Speaking to a crowd of students, faculty and community patrons in McCain Auditorium, U.S. Secretary of Agriculture Sonny Perdue challenged the crowd to “leave it better than they found it” as part of the 179th Landon Lecture on Thursday morning.
After K-State President Richard Myers introduced Perdue, the secretary began by discussing the idea of open dialogue he believes the founding fathers built the United States on. He is proud to be one of a variety of speakers in the lecture series, he said.
“You can’t really gain a full and well-rounded education without exposure to different points of view and different ideas,” Perdue said. “The open exchange of ideas has been sort of the bedrock of western civilization for many years now and I think it’s built in the very foundation of America, and I don’t want to see that go away.”
Perdue then stated the lessons he learned as a child on a farm, lessons he said shape how he approaches public service and policy. The first was responsibility and stewardship.
“That’s important for all of us because we’re part of a family, a national family, a global family looking out for one another,” Perdue said. “We share a sense of accountability for one another.”
On the farm, Perdue said he did chores for years just because his father told him to. However, when he was a teenager, his father told him words that influenced the rest of his life.
“‘You need to understand this right now,’” Perdue said. “‘We’re all stewards, we’re going to leave this life all the same way and whether we own it, or whether we rent it, we’re going to leave it better than we found it.”
Next, Perdue described trust and faith in the context of the Declaration of Independence, specifically the phrase “with a firm reliance on the protection of divine providence.”
“The Founding Fathers lived out those words every planting season,” Perdue said. “They put seed in the ground and had faith that it would grow.”
Perdue then discussed the persistence he believes a farmer must have.
“Kansas knows the devastation of draught,” Perdue said. “It’s insidious, it’s devastating and it’s demoralizing, but farmers are resilient, they must bounce back when hard times hit. They must must persist, and persistence proves the authenticity of trust, faith in that firm reliance.”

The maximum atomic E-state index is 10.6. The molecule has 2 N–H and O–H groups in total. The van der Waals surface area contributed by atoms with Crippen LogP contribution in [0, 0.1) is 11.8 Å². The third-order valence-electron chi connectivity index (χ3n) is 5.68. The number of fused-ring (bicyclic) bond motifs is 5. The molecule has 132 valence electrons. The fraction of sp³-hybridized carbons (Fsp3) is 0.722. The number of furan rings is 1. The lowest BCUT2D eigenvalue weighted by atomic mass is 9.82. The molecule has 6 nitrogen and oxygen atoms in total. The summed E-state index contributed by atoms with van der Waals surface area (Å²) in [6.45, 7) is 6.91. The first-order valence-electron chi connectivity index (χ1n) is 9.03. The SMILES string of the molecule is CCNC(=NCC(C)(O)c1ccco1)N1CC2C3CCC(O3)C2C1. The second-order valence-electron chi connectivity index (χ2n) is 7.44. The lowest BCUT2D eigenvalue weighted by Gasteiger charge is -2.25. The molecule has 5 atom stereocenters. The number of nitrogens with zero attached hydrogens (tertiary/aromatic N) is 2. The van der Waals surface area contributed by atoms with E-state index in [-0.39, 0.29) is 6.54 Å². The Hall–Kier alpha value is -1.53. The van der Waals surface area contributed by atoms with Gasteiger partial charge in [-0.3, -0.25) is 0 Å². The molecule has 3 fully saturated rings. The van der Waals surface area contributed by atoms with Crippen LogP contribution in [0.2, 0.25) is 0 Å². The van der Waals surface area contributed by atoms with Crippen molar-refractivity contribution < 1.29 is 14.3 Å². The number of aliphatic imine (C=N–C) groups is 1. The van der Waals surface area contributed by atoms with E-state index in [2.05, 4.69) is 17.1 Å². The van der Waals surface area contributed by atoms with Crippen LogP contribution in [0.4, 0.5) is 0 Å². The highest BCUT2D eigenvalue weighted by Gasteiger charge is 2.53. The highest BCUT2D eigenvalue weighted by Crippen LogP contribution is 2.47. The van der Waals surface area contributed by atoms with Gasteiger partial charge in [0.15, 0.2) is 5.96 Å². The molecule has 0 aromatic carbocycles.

Last, Perdue said farmers have to be optimistic.
“Persistence is rooted in faith, and covered in the topsoil of optimism,” Perdue said. “When a farmer plants a seed, the farmer has faith that it will grow, but there’s also an expectation that it will grow. That’s optimism.”
Perdue concluded his speech with his vision for the U.S. Department of Agriculture.
“I want to see the USDA as the most customer-focused agency in the federal government,” Perdue said.
When a friend passed away when he was a child, Perdue said he was left with a sense of urgency that stuck with him the rest of his life.
“Folks, life comes to us one moment at a time, none of us is promised tomorrow, or even the next minute for that matter,” Perdue said. “As your secretary of agriculture, once again, I want the USDA to be the most efficient, the most effective, the most customer-focused department in the federal government. I truly want to leave it better than I found it, and I always want to do right and feed everyone.”
After the lecture, Perdue answered audience questions. One question involved President Donald Trump’s recently imposed tariffs.
“China needs to play the rules,” Perdue said. “Farmers are honest people. We want people to be compliant and play by the rules. So, when China decides it wants to play by the international rules, fairness and free trade, we want to trade with them anytime. I think President Trump’s policies are getting that message across.”
During the later media session, Perdue said he believes a farm bill will be passed by the end of the current session.
“I think once the elections are over, people will come back to the hard work of getting it done,” Perdue said. “I expect a farm bill by the end of the year.”